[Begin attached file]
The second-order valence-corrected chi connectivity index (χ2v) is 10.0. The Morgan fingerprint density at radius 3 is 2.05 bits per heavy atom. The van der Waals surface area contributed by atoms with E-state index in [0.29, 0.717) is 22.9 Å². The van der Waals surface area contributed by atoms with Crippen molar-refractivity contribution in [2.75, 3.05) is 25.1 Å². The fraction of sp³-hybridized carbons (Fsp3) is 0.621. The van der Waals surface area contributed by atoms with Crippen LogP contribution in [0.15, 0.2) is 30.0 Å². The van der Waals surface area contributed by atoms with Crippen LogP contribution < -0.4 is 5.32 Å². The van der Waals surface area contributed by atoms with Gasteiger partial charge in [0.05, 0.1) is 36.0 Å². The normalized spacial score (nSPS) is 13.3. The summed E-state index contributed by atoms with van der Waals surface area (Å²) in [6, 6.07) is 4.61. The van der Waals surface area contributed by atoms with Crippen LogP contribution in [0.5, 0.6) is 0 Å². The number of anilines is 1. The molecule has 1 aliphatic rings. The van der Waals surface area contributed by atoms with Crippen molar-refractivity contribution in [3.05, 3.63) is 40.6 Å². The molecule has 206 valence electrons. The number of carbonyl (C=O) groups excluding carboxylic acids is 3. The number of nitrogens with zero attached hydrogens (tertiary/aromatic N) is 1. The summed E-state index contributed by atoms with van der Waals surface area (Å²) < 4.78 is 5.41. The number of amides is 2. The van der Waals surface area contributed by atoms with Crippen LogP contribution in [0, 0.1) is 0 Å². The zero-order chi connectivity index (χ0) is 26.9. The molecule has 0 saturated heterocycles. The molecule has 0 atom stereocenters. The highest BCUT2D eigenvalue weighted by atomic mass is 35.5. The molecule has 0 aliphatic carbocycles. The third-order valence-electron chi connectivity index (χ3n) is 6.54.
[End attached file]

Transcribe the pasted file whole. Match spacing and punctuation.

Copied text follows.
The second-order valence-corrected chi connectivity index (χ2v) is 10.0. The Morgan fingerprint density at radius 3 is 2.05 bits per heavy atom. The van der Waals surface area contributed by atoms with E-state index in [0.29, 0.717) is 22.9 Å². The van der Waals surface area contributed by atoms with Crippen molar-refractivity contribution in [2.75, 3.05) is 25.1 Å². The fraction of sp³-hybridized carbons (Fsp3) is 0.621. The van der Waals surface area contributed by atoms with Crippen LogP contribution in [0.15, 0.2) is 30.0 Å². The van der Waals surface area contributed by atoms with Crippen LogP contribution < -0.4 is 5.32 Å². The van der Waals surface area contributed by atoms with Gasteiger partial charge in [0.05, 0.1) is 36.0 Å². The normalized spacial score (nSPS) is 13.3. The summed E-state index contributed by atoms with van der Waals surface area (Å²) in [6, 6.07) is 4.61. The van der Waals surface area contributed by atoms with Crippen LogP contribution in [0.5, 0.6) is 0 Å². The number of anilines is 1. The molecule has 1 aliphatic rings. The van der Waals surface area contributed by atoms with Crippen molar-refractivity contribution in [3.05, 3.63) is 40.6 Å². The molecule has 206 valence electrons. The number of carbonyl (C=O) groups excluding carboxylic acids is 3. The number of nitrogens with zero attached hydrogens (tertiary/aromatic N) is 1. The summed E-state index contributed by atoms with van der Waals surface area (Å²) < 4.78 is 5.41. The number of amides is 2. The van der Waals surface area contributed by atoms with Crippen LogP contribution in [0, 0.1) is 0 Å². The zero-order chi connectivity index (χ0) is 26.9. The molecule has 0 saturated heterocycles. The molecule has 0 atom stereocenters. The highest BCUT2D eigenvalue weighted by atomic mass is 35.5. The molecule has 0 aliphatic carbocycles. The third-order valence-electron chi connectivity index (χ3n) is 6.54.